The composite liquidity indicator rose last week, remaining in a strongly bullish trend. Several components were lower, including bank holdings of Treasuries and bank trading accounts, but they were more than offset by a surge in Fed SOMA, and increased net cash in the banking system. Click here to download complete report in pdf format (Professional Edition Subscribers) Free excerpt below.
Table of Contents
Macroliquidity Component Indicators
Fed Cash to Primary Dealers
Foreign central bank purchases
US commercial bank deposit flows
Bank Treasury purchases
Bank Trading Accounts
Bank reserve deposits
Treasury Auctions, Federal Revenues and Supply Impact, and Treasury Yields
Open Market Operations (OMO) and Monetary Policy Actions
Other Policy Tools and Total Fed Credit
Other Fed Balance Sheet Items – Liabilities
Bank Loans Outstanding
Foreign Central Banks
Fannie and Freddie
Money Supply and Fund Flows
Bank Holdings of Treasuries
Bank Capital Trend
The most important of the six components of the Macroliquidity Composite indicator is Fed Cash to Primary Dealers, a measure of how much cash the Fed pumps into Primary Dealer accounts each week via Open Market Operations. Following it has kept us generally on the right side of the stock market for the past 10 years.
Fed Cash to Primary Dealers
This indicator continues to rise as the Fed settles Treasury purchases daily and forward MBS purchases around mid month.
The correlations have held remarkably well since I began tracking this in 2002. It is a proprietary indicator composed of the cumulative value of operations which the Fed conducts directly with Primary Dealers. It measures the flow of cash into Primary Dealer accounts from Fed securities purchases. This indicator has the heaviest weighting in the composite. The current growth under QE3/4 is the fastest in history. It will be bullish until the Fed ends QE. Stocks will stall or pull back from time to time, occasionally hemmed in by trend resistance and buffeted by news flow, but the Fed’s cash will find its way into equities sooner or later.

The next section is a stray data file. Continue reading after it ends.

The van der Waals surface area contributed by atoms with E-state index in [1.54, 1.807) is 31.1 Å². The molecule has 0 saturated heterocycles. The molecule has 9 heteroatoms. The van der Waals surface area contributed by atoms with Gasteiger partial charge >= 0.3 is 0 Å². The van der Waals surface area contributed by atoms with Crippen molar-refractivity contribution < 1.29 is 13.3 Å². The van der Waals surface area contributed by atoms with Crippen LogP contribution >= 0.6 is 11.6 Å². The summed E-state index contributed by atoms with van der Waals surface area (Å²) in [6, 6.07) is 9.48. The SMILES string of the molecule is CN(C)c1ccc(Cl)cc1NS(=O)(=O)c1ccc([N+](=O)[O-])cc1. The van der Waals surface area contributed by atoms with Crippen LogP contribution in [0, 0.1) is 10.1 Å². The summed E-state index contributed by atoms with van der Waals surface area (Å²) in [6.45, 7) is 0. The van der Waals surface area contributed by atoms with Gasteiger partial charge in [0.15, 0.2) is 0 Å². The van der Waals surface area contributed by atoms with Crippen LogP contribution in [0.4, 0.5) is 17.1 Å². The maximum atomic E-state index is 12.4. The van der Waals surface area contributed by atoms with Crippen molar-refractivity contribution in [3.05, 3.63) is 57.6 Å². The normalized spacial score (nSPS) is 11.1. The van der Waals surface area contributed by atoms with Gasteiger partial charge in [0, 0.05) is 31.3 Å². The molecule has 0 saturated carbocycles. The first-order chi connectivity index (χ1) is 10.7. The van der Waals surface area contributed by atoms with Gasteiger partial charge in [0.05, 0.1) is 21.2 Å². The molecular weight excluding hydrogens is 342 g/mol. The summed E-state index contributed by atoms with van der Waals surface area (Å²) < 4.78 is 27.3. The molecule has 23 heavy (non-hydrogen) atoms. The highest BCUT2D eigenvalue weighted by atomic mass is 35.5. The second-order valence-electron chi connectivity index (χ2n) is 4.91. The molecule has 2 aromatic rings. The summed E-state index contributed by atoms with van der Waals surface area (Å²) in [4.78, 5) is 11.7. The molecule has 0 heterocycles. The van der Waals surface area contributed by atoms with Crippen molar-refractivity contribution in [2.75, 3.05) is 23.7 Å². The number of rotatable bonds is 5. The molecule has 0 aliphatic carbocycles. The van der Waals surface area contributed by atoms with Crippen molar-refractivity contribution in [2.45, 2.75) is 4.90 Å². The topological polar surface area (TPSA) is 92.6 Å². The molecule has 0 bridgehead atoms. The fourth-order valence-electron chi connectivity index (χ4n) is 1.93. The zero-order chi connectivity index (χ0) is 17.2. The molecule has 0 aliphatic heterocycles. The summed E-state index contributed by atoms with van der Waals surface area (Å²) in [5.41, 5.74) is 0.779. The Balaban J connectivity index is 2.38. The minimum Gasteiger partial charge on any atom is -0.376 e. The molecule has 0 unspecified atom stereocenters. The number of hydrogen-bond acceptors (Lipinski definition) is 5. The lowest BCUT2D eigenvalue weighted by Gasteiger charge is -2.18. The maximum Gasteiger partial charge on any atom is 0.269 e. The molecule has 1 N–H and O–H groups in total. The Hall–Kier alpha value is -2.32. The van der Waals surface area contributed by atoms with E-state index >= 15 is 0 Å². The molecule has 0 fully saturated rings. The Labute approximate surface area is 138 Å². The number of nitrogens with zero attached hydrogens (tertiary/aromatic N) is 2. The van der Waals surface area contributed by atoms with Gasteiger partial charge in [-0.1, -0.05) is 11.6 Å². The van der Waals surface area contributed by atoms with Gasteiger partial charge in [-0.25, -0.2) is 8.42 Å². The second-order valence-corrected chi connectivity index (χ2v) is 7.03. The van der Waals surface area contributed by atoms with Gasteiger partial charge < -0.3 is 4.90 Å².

The market has to get by with “just” the $11 billion a week in Fed Treasury purchases until the Fed’s MBS purchases settle at mid month each month. The July round of MBS purchase settlements took place July 15-22 and totaled $64 billion (I had erroneously calculated $79 billion before discovering the error last week). As mortgage refinancing volume declined due to rising mortgage rates, the MBS settlements have shrunk. That reduction began in July, but the total settlement amount was still substantial. Another $3-5 billion per month drop appears to be coming over the next two months. Those amounts are not material. Going forward, the rate of MBS purchases will depend on mortgage rates, which have stabilized for the time being.
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